David Corry, general counsel for Liberty, elaborated: “It was a Liberty University event, it wasn’t a campaign event. There are certain hallmarks of a campaign event.” Such hallmarks include official campaign banners and placards, which were indeed absent.

Liberty students are required to attend convocation meetings or face a $10 fine, and a number expressed an air of respectful indifference toward Cruz. “My parents say he’s pretty cool,” Dylan Harrell, a sophomore, shrugged. Like much of the student body, Harrell—a “spiritual life coach”—is a presumptive Republican, but not especially invested in national electoral politics. Others were more exuberant, such as the young woman who squealed with delight upon obtaining a selfie with the senator, then ran off to celebrate with her friends, hopping up and down.

Prior to Monday, a theory had been percolating that Cruz was strong-armed into a premature announcement by Rand Paul; word circulated last week that Paul scheduled his own presidential kickoff for April 7. One Cruz strategist dismissed this as poppycock, and there appears to be a burgeoning animosity between the rival camps. In his speech, Cruz made a point to exhort, “Imagine a federal government that protected the privacy rights of every American.” Advisers later confirmed to me that Cruz would overtly pursue libertarian-leaning voters conventionally seen as natural stalwarts for Paul.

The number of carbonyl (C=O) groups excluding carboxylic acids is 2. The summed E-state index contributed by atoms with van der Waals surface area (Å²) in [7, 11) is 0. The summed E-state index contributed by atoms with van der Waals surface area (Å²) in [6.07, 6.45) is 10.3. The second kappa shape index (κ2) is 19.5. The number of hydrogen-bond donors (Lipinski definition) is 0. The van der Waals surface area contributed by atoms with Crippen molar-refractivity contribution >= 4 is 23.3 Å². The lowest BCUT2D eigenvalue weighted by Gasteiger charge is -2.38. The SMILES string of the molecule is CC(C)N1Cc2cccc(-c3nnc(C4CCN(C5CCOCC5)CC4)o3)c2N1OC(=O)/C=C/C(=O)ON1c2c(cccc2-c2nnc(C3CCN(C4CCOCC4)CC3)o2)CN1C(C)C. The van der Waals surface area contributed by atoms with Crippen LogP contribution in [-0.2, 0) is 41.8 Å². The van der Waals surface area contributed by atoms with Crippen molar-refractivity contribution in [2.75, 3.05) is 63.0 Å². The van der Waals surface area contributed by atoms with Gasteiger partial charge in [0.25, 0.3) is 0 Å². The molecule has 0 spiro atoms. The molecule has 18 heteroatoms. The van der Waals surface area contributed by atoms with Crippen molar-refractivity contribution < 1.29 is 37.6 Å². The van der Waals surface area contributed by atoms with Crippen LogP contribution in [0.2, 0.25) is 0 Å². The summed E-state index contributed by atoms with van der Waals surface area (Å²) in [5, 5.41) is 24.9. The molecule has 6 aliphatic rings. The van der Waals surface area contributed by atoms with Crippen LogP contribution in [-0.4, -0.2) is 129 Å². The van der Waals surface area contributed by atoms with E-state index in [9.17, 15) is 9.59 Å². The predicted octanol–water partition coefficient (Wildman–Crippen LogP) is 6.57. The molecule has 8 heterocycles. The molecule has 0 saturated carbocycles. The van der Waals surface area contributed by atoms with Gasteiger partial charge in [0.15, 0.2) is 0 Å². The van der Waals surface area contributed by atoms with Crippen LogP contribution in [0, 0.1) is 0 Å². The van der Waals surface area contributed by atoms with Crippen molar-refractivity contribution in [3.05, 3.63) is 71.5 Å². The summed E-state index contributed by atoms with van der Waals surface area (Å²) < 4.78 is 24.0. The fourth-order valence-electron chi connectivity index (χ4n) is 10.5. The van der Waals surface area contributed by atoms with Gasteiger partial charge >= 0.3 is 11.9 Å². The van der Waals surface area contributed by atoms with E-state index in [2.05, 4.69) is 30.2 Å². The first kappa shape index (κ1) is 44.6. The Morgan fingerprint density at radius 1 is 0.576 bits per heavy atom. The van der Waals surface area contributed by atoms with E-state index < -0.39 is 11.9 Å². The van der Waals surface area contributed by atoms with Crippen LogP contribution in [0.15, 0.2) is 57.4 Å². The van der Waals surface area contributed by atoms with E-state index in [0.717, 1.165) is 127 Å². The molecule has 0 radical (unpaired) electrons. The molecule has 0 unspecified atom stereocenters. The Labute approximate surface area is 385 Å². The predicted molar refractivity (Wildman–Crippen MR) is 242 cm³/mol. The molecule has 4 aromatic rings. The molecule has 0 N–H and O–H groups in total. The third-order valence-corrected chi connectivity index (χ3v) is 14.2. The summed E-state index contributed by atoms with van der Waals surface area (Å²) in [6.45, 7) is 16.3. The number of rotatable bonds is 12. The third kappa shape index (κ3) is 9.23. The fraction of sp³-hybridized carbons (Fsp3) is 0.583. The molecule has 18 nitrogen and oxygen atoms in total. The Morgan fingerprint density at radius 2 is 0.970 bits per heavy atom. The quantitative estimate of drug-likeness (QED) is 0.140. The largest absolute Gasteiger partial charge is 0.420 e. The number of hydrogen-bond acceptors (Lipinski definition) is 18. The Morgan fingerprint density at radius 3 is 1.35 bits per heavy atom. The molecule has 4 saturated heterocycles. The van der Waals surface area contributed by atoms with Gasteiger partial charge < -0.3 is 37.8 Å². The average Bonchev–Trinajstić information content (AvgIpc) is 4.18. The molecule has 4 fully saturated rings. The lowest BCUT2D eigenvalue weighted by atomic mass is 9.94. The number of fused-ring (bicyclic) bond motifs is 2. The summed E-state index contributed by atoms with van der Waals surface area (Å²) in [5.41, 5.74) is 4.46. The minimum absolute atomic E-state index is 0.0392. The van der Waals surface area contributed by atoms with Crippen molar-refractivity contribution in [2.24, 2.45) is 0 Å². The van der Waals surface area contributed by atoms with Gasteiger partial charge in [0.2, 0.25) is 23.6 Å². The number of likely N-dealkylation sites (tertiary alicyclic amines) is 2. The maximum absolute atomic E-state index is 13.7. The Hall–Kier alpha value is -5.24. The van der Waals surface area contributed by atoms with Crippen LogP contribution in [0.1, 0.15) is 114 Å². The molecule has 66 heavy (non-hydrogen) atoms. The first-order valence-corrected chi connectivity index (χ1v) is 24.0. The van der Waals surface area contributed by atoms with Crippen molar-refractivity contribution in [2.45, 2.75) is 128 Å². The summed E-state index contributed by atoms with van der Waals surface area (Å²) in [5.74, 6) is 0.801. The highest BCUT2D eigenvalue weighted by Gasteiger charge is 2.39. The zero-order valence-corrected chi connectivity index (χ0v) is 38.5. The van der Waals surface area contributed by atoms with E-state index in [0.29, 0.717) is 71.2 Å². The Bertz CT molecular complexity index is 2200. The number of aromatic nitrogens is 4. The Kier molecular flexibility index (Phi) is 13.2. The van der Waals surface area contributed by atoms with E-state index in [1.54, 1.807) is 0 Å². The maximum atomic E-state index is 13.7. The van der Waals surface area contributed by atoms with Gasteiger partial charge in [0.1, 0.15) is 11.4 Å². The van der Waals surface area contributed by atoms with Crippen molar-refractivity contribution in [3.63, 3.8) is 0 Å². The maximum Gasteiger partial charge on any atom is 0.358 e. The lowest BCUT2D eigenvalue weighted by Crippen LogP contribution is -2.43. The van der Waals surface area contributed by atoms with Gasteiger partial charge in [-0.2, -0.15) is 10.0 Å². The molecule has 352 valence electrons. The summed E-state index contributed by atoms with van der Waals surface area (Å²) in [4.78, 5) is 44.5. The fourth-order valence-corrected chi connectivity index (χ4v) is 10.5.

Still, there were signs of potential organizational mishaps owing to the last-minute nature of the thing. (Governor Terry McAuliffe of Virginia was originally scheduled to headline the convocation Monday morning, but got unceremoniously bumped.) Several young men told me that the university’s Office of Student Leadership directed them to sit in the area designated for media, purportedly so it would not be filled exclusively with people staring into their phones. This produced a somewhat bemusing scene, as students clasping miniature American flags stood and swayed to Chris Tomlin’s “Our God,” while journalists in their vicinity remained seated.

The crowd exulted when Cruz shouted-out homeschooling and the Second Amendment, but his most rapturous ovation came when he exhorted the audience to “imagine a president who stands unapologetically with the nation of Israel.” Cruz feels he can make genuine inroads with Jewish donors. Indeed, as the convocation was winding down, Cruz was hustled out of the hall en route to New York for the inaugural gathering of a “Jews4Cruz” fundraising klatsche, headlined by a former Mitt Romney bundler.

It remains to be seen if Cruz can avoid the trap that doomed Huckabee in 2008 and Santorum in 2012, both of whom managed to scrape out wins in Iowa before being overwhelmed by the old-guard GOP donor class in subsequent states. Cruz has the Evangelicals, and he could feasibly poach enough of the neoconservatives and free-marketers to achieve a critical mass. It’s a new formula, and an untested one. It might fail spectacularly. But there was something portentous about Cruz’s Liberty presentation. History repeats itself, until it doesn’t.